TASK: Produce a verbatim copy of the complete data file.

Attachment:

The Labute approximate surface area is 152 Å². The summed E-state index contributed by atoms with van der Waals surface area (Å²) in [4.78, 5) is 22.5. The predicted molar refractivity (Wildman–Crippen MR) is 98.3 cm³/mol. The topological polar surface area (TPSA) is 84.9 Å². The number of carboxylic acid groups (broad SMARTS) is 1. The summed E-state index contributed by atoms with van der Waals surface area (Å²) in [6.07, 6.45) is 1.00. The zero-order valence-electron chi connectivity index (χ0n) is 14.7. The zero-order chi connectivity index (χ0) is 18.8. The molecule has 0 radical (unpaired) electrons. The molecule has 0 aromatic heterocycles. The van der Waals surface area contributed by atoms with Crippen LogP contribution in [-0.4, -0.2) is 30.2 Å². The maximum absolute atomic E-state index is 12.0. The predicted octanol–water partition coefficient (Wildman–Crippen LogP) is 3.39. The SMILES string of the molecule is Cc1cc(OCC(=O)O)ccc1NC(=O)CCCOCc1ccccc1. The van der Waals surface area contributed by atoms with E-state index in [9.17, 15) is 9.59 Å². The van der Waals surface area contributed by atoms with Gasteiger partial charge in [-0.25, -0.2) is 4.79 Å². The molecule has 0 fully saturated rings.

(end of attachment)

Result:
The Labute approximate surface area is 152 Å². The summed E-state index contributed by atoms with van der Waals surface area (Å²) in [4.78, 5) is 22.5. The predicted molar refractivity (Wildman–Crippen MR) is 98.3 cm³/mol. The topological polar surface area (TPSA) is 84.9 Å². The number of carboxylic acid groups (broad SMARTS) is 1. The summed E-state index contributed by atoms with van der Waals surface area (Å²) in [6.07, 6.45) is 1.00. The zero-order valence-electron chi connectivity index (χ0n) is 14.7. The zero-order chi connectivity index (χ0) is 18.8. The molecule has 0 radical (unpaired) electrons. The molecule has 0 aromatic heterocycles. The van der Waals surface area contributed by atoms with Crippen LogP contribution in [-0.4, -0.2) is 30.2 Å². The maximum absolute atomic E-state index is 12.0. The predicted octanol–water partition coefficient (Wildman–Crippen LogP) is 3.39. The SMILES string of the molecule is Cc1cc(OCC(=O)O)ccc1NC(=O)CCCOCc1ccccc1. The van der Waals surface area contributed by atoms with E-state index in [9.17, 15) is 9.59 Å². The van der Waals surface area contributed by atoms with Gasteiger partial charge in [-0.25, -0.2) is 4.79 Å². The molecule has 0 fully saturated rings.